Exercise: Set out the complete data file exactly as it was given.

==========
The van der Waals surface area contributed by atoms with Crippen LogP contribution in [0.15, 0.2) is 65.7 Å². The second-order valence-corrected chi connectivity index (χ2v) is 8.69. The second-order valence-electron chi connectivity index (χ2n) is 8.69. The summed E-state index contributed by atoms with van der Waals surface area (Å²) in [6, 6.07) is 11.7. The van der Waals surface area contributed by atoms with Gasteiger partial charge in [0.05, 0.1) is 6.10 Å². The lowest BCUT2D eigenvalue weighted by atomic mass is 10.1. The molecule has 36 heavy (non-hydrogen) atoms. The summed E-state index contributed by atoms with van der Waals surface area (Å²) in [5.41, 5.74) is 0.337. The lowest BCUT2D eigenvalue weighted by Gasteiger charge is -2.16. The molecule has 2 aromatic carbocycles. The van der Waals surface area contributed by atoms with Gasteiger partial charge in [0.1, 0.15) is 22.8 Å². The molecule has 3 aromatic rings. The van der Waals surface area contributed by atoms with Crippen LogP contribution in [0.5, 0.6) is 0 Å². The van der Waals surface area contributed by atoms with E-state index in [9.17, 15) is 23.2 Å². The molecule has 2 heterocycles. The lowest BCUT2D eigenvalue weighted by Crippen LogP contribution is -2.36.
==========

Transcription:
The van der Waals surface area contributed by atoms with Crippen LogP contribution in [0.15, 0.2) is 65.7 Å². The second-order valence-corrected chi connectivity index (χ2v) is 8.69. The second-order valence-electron chi connectivity index (χ2n) is 8.69. The summed E-state index contributed by atoms with van der Waals surface area (Å²) in [6, 6.07) is 11.7. The van der Waals surface area contributed by atoms with Gasteiger partial charge in [0.05, 0.1) is 6.10 Å². The lowest BCUT2D eigenvalue weighted by atomic mass is 10.1. The molecule has 36 heavy (non-hydrogen) atoms. The summed E-state index contributed by atoms with van der Waals surface area (Å²) in [5.41, 5.74) is 0.337. The lowest BCUT2D eigenvalue weighted by Gasteiger charge is -2.16. The molecule has 2 aromatic carbocycles. The van der Waals surface area contributed by atoms with Gasteiger partial charge in [0.1, 0.15) is 22.8 Å². The molecule has 3 aromatic rings. The van der Waals surface area contributed by atoms with Crippen LogP contribution in [0.5, 0.6) is 0 Å². The van der Waals surface area contributed by atoms with E-state index in [9.17, 15) is 23.2 Å². The molecule has 2 heterocycles. The lowest BCUT2D eigenvalue weighted by Crippen LogP contribution is -2.36.